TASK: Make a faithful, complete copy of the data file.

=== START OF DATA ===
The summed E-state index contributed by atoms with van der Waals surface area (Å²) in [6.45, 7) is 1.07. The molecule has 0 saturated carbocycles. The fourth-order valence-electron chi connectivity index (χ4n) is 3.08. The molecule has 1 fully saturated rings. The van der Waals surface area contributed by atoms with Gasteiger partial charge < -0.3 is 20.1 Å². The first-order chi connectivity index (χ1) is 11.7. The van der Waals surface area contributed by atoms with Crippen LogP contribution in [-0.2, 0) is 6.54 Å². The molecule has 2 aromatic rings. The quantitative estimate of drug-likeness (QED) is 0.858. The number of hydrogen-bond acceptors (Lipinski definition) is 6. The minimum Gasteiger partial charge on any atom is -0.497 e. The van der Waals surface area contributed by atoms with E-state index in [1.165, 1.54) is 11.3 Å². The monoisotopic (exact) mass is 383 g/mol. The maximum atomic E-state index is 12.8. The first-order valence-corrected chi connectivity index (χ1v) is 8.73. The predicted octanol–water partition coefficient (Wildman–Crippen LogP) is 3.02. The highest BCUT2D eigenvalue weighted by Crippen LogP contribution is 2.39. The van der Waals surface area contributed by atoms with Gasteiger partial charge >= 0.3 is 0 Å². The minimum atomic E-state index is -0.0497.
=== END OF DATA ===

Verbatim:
The summed E-state index contributed by atoms with van der Waals surface area (Å²) in [6.45, 7) is 1.07. The molecule has 0 saturated carbocycles. The fourth-order valence-electron chi connectivity index (χ4n) is 3.08. The molecule has 1 fully saturated rings. The van der Waals surface area contributed by atoms with Gasteiger partial charge < -0.3 is 20.1 Å². The first-order chi connectivity index (χ1) is 11.7. The van der Waals surface area contributed by atoms with Crippen LogP contribution in [-0.2, 0) is 6.54 Å². The molecule has 2 aromatic rings. The quantitative estimate of drug-likeness (QED) is 0.858. The number of hydrogen-bond acceptors (Lipinski definition) is 6. The minimum Gasteiger partial charge on any atom is -0.497 e. The van der Waals surface area contributed by atoms with E-state index in [1.165, 1.54) is 11.3 Å². The monoisotopic (exact) mass is 383 g/mol. The maximum atomic E-state index is 12.8. The first-order valence-corrected chi connectivity index (χ1v) is 8.73. The predicted octanol–water partition coefficient (Wildman–Crippen LogP) is 3.02. The highest BCUT2D eigenvalue weighted by Crippen LogP contribution is 2.39. The van der Waals surface area contributed by atoms with Gasteiger partial charge >= 0.3 is 0 Å². The minimum atomic E-state index is -0.0497.